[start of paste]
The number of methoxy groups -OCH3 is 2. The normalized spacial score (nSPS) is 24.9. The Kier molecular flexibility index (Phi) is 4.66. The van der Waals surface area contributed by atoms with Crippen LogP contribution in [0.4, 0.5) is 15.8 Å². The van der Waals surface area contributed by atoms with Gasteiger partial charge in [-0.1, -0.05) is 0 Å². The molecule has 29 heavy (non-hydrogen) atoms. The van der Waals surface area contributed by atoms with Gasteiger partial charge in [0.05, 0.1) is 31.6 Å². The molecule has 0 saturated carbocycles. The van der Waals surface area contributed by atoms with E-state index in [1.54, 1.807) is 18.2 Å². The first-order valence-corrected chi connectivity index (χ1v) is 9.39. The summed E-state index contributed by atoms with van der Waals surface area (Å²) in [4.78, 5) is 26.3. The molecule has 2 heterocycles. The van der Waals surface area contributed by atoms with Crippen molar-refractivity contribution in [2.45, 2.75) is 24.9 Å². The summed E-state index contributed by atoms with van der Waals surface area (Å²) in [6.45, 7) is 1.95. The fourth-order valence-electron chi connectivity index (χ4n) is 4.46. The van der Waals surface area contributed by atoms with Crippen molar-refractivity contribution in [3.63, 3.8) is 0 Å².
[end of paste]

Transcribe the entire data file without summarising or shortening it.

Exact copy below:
The number of methoxy groups -OCH3 is 2. The normalized spacial score (nSPS) is 24.9. The Kier molecular flexibility index (Phi) is 4.66. The van der Waals surface area contributed by atoms with Crippen LogP contribution in [0.4, 0.5) is 15.8 Å². The van der Waals surface area contributed by atoms with Gasteiger partial charge in [-0.1, -0.05) is 0 Å². The molecule has 29 heavy (non-hydrogen) atoms. The van der Waals surface area contributed by atoms with Gasteiger partial charge in [0.05, 0.1) is 31.6 Å². The molecule has 0 saturated carbocycles. The van der Waals surface area contributed by atoms with E-state index in [1.54, 1.807) is 18.2 Å². The first-order valence-corrected chi connectivity index (χ1v) is 9.39. The summed E-state index contributed by atoms with van der Waals surface area (Å²) in [4.78, 5) is 26.3. The molecule has 2 heterocycles. The van der Waals surface area contributed by atoms with Crippen molar-refractivity contribution in [2.45, 2.75) is 24.9 Å². The summed E-state index contributed by atoms with van der Waals surface area (Å²) in [6.45, 7) is 1.95. The fourth-order valence-electron chi connectivity index (χ4n) is 4.46. The van der Waals surface area contributed by atoms with Crippen molar-refractivity contribution in [3.63, 3.8) is 0 Å².